Celebrating Freedom: Burning the Wick at Both Ends
Written by: Abby Paterson
I cannot decide if anger or sorrow is the primary emotion I feel when it comes to learning about human trafficking. The most recent reaction when reading an article on CNN was nausea and near vomiting.
I am one of the co-hosts on See, Hear, Love
- a new women’s web show sponsored by IJM Canada
, and in April, we had Kelly Cameron as a guest. Kelly shared about Cybersex Trafficking and talked to us about the #NotOnMyScreen
Confession: My response is usually to look away, plug my ears, distract myself with something else.
Because I feel it will literally break me if let myself really hear about this evil.
My mind cannot fathom, in its entirety, the damage other people’s selfishness can cause another human being. The abuse. The trauma. The physical pain let alone the emotional and mental effects.
It is so overwhelming that I usually end up justifying my lack of attack with the lame excuse that it’s just too big for me. That’s when I hear Kelly’s voice in my head, ‘What’s in your hand and who is in your circle?’
Learning that Canadians are ranked near the top for demand was probably the most shocking fact. Anger was definitely my first emotion then. The sorrow followed almost immediately after thinking of the victims...and then my angry heart also breaks for the perpetrators and their families.
I just cannot fathom how a person in their right mind could watch such acts of violence and abuse for sheer personal pleasure.
Consumers of images and videos produced through human trafficking are simply running away from the real issue and giving themselves a temporary fix. Because of their fear and shame, maybe even oblivion to their dependency, innocent people are used, abused, violated and having their entire lives completely vandalized. Anger is rising the more I type [insert CAPS LOCK and a few minutes of ‘yell typing’. Deep breath—delete—try again].
Note for consumers: you won’t die facing the real issue, but if you don’t, a child might.
It’s not something you can do on your own, nor should. Help us combat this epidemic by talking about it, bringing it to the light, reducing the shame and let’s start dealing with why this happens in the first place.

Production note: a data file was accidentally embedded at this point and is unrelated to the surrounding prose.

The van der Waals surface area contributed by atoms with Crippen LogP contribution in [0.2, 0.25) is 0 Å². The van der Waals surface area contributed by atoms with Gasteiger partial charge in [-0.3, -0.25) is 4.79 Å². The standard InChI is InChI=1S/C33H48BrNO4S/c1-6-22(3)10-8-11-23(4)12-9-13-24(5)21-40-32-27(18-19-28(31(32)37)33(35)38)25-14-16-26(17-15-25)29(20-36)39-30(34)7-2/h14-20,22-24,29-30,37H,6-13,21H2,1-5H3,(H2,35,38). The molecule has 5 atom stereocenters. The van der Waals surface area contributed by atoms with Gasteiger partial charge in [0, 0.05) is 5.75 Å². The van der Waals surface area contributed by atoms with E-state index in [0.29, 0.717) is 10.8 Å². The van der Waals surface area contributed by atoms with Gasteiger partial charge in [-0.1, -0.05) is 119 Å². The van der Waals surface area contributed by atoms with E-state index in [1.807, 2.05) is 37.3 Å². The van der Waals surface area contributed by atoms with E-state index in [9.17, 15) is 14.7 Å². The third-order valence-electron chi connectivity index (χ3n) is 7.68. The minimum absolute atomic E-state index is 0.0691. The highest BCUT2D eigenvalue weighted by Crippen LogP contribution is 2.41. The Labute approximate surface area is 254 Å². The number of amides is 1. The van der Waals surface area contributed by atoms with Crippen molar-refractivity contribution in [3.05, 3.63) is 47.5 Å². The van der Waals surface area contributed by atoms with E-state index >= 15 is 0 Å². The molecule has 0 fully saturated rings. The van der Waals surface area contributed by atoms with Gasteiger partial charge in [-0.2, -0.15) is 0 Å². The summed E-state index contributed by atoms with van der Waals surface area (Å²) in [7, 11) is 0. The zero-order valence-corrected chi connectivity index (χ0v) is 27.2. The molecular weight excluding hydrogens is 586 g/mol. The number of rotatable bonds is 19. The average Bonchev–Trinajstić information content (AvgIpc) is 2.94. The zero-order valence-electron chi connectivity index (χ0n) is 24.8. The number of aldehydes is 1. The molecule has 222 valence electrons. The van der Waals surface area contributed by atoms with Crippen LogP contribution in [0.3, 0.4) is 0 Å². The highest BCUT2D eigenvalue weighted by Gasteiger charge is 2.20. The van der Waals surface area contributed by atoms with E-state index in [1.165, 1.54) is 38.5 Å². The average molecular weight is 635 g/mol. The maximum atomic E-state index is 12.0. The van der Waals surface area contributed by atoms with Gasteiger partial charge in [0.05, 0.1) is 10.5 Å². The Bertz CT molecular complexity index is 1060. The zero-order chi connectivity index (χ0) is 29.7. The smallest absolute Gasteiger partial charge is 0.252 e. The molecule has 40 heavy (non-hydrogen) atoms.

Us as Canadian fighters and activists, also have a responsibility in this. Rather than pouring shame onto those consumers, we need to shed light onto the real issues - on both sides. We need to pray for hearts to be softened to see the abuse that victims are receiving - that they are real humans being harmed.
Then we also need to check our own judgmental spirits.
If we react harshly when someone allows the light to be shed on their struggle, the shame will only compound.
Awareness, I believe, requires burning the wick at both ends.
Empower IJM with resources to go out and fulfill their mission.
But also look at your own life and those in your immediate world. Are they a part of the demand? Are they stuck and don’t know who to talk to?
I want to get angry at these people - in fact, I am. But I also realize righteous anger without any action is futile.
That anger should be turned into compassion and desperate prayer. Both for the victims and the perpetrators.
But goodness, that last one is difficult.
‘For we are not fighting against flesh-and-blood enemies, but against evil rulers and authorities of the unseen world, against mighty powers in this dark world, and against evil spirits in the heavenly places.’ Eph 6:12
Canada is a beautiful country. One we get to celebrate largely this year. When you think of the future of our nation, do you see it bright and glorious?
The reality is that there is a very large hidden dark side that will hinder the future of our nation if we don’t deal with it. It will affect our leaders, break up our families, and harm our children.
There is a physical fight, but it cannot be done without us battling in the spirit against this evil.
Will you join me in starting the conversation, doing warfare against the evil rulers and authorities, praying that miraculous barriers of protection will be built up around the victims and praying for complete Saul to Paul transformations of consumers?
It is not an easy thing to do but it is imperative in order to bring change.
Abby is a recent West Coast transplant to the giant province of Ontario. Residing in Toronto, she uses her time to meet new people, hear their stories, and build relationships wherever she goes.
While working as an Executive Assistant, she is a part of the beautiful network that is Gather Women. It was this connection that led her to Melinda Estabrooks who opened to door for her to be a part of See, Hear, Love. In 2016, she started her blog, TrulyAbby.com. She desires to use this platform to share lessons she learns as she continues to journey into The Unknown.
This post is part of a series celebrating Canada 150.